LIPPERT, Eduard, *8.1.1844 son of trader David Lippert (cousin of Alfred Beit?). Lippert started as a trader in Hamburg, moved to Port Elizabeth, and returned to Hamburg in 1870. He returned to South Africa in 1884 after his father's trading company had gone bankrupt, and settled in Pretoria. He developed a personal friendship with Paul Kruger and was awarded a monopoly for the importation and production of dynamite, which was needed to reach the gold below the surface in the Witwatersrand. He formed the Zuid Afrikaansche Fabrieken voor Ontplofbare Stoffen Beperkt. In 1897 Lippert sold his monopoly to a cartel of German and British dynamite producers and returned to Germany for good. Here he established a number of charitable organizations in and around Hamburg. He lost his entire fortune in the period after WW1. +19.11.1925 in Hamburg, Germany (2) (7) (26) (27)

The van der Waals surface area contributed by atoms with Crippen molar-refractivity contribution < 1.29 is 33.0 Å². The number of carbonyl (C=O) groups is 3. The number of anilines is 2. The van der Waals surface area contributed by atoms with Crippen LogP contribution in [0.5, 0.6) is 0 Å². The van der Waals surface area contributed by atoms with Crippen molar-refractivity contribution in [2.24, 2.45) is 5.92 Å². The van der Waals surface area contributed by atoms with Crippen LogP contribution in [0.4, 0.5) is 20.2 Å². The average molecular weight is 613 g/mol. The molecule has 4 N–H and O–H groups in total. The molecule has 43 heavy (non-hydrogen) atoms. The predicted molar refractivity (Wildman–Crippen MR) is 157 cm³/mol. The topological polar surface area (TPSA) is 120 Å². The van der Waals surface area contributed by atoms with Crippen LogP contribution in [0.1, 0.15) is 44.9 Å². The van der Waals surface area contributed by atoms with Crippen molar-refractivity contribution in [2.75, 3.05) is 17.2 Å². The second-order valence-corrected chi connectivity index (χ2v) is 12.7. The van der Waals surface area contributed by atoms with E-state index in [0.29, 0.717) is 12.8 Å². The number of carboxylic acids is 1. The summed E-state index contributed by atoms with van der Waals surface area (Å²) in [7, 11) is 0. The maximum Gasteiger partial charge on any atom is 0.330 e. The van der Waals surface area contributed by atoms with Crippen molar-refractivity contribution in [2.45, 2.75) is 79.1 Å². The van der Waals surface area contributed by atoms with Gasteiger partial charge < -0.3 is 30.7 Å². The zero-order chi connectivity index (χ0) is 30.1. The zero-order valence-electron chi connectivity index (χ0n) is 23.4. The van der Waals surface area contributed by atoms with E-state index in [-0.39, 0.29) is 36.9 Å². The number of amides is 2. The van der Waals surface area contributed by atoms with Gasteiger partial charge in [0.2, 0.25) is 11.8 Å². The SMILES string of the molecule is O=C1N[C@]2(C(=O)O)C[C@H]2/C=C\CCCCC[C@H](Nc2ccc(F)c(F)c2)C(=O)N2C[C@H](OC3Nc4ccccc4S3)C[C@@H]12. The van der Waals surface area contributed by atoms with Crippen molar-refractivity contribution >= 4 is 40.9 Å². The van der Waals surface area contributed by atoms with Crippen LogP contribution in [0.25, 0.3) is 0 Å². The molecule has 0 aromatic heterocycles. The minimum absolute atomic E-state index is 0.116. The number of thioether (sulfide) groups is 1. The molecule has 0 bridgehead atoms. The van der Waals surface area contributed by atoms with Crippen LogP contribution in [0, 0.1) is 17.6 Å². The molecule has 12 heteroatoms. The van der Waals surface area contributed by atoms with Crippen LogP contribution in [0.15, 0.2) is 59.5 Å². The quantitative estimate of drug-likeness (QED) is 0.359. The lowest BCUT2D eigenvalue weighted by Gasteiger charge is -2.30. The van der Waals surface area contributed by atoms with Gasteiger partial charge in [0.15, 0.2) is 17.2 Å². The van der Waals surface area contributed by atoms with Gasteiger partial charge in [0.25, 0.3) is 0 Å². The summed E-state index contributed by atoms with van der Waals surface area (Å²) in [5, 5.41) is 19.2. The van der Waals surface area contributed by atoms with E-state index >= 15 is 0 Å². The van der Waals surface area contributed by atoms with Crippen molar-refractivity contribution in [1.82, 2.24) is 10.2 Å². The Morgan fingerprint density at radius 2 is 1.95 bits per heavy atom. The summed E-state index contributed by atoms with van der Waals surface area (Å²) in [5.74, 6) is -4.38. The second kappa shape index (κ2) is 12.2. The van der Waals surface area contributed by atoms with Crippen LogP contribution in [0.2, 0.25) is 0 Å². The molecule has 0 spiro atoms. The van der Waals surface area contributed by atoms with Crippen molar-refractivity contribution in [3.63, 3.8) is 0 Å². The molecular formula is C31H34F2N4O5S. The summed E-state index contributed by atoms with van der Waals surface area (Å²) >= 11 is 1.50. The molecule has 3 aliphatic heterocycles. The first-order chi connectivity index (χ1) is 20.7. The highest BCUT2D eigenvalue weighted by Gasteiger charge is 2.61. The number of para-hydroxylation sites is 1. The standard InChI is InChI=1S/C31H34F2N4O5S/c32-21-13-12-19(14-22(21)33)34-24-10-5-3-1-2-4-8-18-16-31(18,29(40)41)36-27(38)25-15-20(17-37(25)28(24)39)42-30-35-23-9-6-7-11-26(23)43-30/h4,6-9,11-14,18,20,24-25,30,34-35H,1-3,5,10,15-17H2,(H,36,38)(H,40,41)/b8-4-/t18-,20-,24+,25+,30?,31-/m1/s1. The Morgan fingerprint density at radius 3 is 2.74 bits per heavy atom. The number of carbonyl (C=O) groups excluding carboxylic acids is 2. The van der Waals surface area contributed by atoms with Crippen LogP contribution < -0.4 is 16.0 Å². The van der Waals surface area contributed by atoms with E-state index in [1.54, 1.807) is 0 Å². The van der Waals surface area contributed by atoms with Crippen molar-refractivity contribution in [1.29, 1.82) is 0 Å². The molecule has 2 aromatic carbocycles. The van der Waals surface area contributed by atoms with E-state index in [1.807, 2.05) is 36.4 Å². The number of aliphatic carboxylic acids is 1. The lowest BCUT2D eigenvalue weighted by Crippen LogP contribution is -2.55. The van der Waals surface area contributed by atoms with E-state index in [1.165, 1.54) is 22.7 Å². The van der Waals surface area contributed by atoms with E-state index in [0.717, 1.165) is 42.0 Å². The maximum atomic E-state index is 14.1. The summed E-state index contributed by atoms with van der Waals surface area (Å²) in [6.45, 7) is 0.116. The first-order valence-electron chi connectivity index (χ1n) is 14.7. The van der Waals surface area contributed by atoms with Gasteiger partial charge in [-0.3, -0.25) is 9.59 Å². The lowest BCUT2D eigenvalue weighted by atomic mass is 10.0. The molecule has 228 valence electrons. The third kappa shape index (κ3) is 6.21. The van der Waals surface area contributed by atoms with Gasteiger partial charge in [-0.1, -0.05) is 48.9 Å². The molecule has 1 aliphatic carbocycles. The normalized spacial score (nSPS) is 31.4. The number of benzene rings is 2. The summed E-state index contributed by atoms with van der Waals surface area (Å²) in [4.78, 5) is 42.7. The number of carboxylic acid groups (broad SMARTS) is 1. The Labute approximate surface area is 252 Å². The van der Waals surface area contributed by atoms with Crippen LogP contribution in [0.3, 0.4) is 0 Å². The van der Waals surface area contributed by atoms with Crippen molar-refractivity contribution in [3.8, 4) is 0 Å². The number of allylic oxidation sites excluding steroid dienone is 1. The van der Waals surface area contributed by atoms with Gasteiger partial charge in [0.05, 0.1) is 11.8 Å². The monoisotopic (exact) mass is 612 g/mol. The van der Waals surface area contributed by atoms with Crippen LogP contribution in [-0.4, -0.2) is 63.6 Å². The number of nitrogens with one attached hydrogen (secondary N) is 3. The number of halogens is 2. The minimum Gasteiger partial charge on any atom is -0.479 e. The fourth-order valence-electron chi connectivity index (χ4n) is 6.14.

LOWEN, George, (✡) escaped Nazi Germany in 1937, lawyer, around 1956 champion of the Indians in the Transvaal against enforecment of the Group Areas Act (2)

LUDWIG (later Baron von), Carl, came to Cape Town in 1806, initially assistant of Dr. F.L. Liesching, later became a businessman and collector of plants and birds. He started a famous garden 'Ludwigsburg'in Kloof Street in the 1830s. Ludwig was a participant in early scientific associations including the South African Literary and Scientific Institution, the South African Public Library, etc. (37)

MAIRE, Louis, * Berlin of French parents, served in the Prussian army in the Napoleonic Wars with Johannes Mund and Karl Bergius, worked as gardener, was sent to the Cape Colony to collect specimens together with Mund in 1816. Their work was unsatisfactory and their contract was ended in 1821. Maire ended up practicing medicine in Graaf-Reinet (33)